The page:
### Multiplication and division methods for years 5 and 6 (pptx)

```Multiplication and division: mental methods.
• Use the relationship between multiplication and division.
This includes having instant recall of the multiplication facts
to 10 x 10 and knowing these as division facts.
All of this is underpinned by a secure knowledge of place value. Understanding
what each digit is worth and that we are making a number so many times bigger –
this is why multiplication facts are known as ‘times tables’. However, ‘timesing’ is
not a verb or a maths word; the maths we are doing is ‘multiplying’!
Applying these facts to new contexts
e.g. ‘I know that 7 x 5 = 35
so 0.7 x 5 will be 3.5’
or ‘I know that 4 x 7 = 28 so 40 x 7 will be 280’
‘If 42 ÷ 6 = 7 then 4200 ÷ 6 = 700’
Multiplication and division: mental methods.

Understand the term ‘square number’ and know the
square numbers to 100.

1² = 1 x 1 = 1

2² = 2 x 2 = 4

3² = 3 x 3 = 9

4² = 4 x 4 = 16

5² = 5 x 5 = 25
etc.
Multiplication and division: mental methods.

Mental methods for multiplying larger numbers.
e.g. multiplying by 50 is the same as multiplying by 100 and
halving. Try it both ways:
18 x 50
= (18 x 100) ÷ 2
= 1800 ÷ 2
= 900
18 x 50
= (18 ÷ 2) x 100
= 9 x 100
= 900
By Year 6, children should be developing sufficient number
confidence and skills to be manipulating numbers mentally,
choosing the most appropriate strategy for the calculation.
Multiplication and division: mental methods.

How about multiplying by 25? That would be the same as
multiplying by 100 and dividing by 4 (which is also the
same as halving and halving again)

Try it:
14 x 25
(well that seems pretty hard…)
14 x 100 = 1400
1400 ÷ 2 = 700
700 ÷ 2 = 350 ( dividing by 2 again – so that we have divided by 4)
(Well, that wasn’t so hard. Was it?)
Multiplication and division: mental methods.
For our capable mathematicians we can show them more
unusual methods that can be helpful:

If your multiplication involves a multiple of 5 and an even
number, e.g. 35 x 18, then you can manipulate this
mentally into a manageable format too.

By doubling one number and halving the other, the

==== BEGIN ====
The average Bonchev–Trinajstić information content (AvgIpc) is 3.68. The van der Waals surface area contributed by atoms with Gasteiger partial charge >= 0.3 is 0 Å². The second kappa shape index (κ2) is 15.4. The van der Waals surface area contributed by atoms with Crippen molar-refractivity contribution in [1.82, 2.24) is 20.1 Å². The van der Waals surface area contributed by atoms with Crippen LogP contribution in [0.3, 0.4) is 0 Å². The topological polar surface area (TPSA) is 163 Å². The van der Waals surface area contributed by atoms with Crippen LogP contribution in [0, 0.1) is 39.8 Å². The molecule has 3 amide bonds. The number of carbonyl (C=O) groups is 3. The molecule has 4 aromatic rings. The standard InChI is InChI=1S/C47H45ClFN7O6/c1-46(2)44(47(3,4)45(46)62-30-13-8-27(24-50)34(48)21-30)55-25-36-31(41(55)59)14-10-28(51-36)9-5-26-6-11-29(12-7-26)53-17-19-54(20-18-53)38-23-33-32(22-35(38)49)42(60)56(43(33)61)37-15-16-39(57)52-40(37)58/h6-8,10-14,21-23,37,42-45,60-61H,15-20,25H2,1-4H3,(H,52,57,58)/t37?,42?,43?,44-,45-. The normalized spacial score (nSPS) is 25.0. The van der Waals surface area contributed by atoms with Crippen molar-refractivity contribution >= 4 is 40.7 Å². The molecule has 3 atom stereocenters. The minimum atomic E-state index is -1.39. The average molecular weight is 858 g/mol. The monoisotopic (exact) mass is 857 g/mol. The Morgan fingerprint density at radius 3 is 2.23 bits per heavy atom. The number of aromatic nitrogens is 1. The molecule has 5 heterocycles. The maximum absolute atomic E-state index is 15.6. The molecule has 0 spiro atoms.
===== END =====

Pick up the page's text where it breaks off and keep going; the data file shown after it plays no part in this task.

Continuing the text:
Double 35 = 70. Half of 18 = 9.
70 x 9 = 630.
So 35 x 18 = 630. (Check it on a calculator if you don’t believe it!)
Multiplication and division: mental methods.

Mentally multiplying a 2 digit number by a single digit
number e.g. 14 x 9.
There are a number of possible strategies here, all of which
use known multiplication facts in combination.
A favourite method is to partition and recombine e.g.
Partition 14 = 10 + 4
Multiply each part by 9
10 x 9 = 90
4 x 9 = 36
Recombine the parts
90 + 36 = 126
Multiplication and division: mental methods

Multiply or divide a simple decimal number by an integer
e.g. 4.2 x 8 or 3.6 ÷ 6.

These calculations can be solved using multiplication and
division facts. If the decimal point is confusing us, we can
solve this by multiplying the number by 10 to begin with.
We must remember to divide by 10 again at the end in
order to ‘undo’ our process.
e.g.
3.6 ÷ 6
3.6 x 10 = 36.
36 ÷ 6 = 6
6 ÷ 10 = 0.6
so,
3.6 ÷ 6 = 0.6
Multiplication and division: written methods.
Once calculations become too cumbersome, we must learn
to use a reliable written method.
For multiplication there are two:
The Grid method and the Expanded method.
Multiplication and division: written methods.

Grid method multiplication.

The numbers in the calculation are partitioned and placed
on the borders of a grid.

Each component part is multiplied by each of the others
from the other edge of the grid.

37 x 46 Partition these: 30 and 7, 40 and 6. Place them on the grid.
Write the totals for each multiplication in the spaces.
x
30
7
40
(30 x 40)
(40 x 7)
6
(30 x 6)
(6 x 7)
180
42
1200
280
1200
+ 280
+ 180
+ 42
--------1702
Multiplication and division: written methods.
Common errors with the Grid method:

Some children find the construction of a grid fiddly or
they do not make the grid large enough to clearly write in
the numbers.

Errors in transcription can occur when transferring the
Multiplication and division: written methods.

The Expanded method, still partitions, multiplies and adds
the numbers but the layout is different.
37
x 46
------1200 (30 x 40)
280 (40 x 7)
180 (30 x 6)
42 (6 x 7)
----------1702
Common errors with the Expanded method:

Children forget to carry out one of the
multiplication sums.

The answers can be fiddly to line up
Multiplication and division: written methods.

Short division involves using known division facts and
works from left to right, carrying forward any remainder.
Children are expected to interpret the remainder in 3
possible ways: as a ‘remainder’, as a fraction and, on
occasions, as a decimal.
4
21r3
8 7
The thought process for this calculation would be
something like this: How many 4s in 8 tens? That’s 2 tens so
I’ll write that in the tens column on top of the ‘bus
shelter’. It goes exactly so there’s no remainder to carry
forward. How many 4s in 7? Well, that’s 1 with 3 left over
so I’ll write that in the units column on top of the ‘bus
shelter’. If there’s 3 out of 4 left over, I could call that 21
and three-quarters or 21.75.
Multiplication and division: written methods.

‘Chunking’ (or long division) is used for longer division
sums – Warning: it can use up a lot of paper if you work
with chunks which are too small!
We are going
to subtract
‘chunks’
from our
number.
These
chunks are
multiples of
the divisor.
452 ÷ 13
452
- 130 (13 x 10)
--------322
- 130 (13 x 10)
--------192
- 130 (13 x 10)
--------62
52 (13 x 4)
--------10
In total we have
subtracted 34 lots of 13
from 452 with 10 left
over.
Therefore, 452 ÷ 13 = 34
remainder 10.
This could also be
recorded as 34 and ten
thirteenths.
```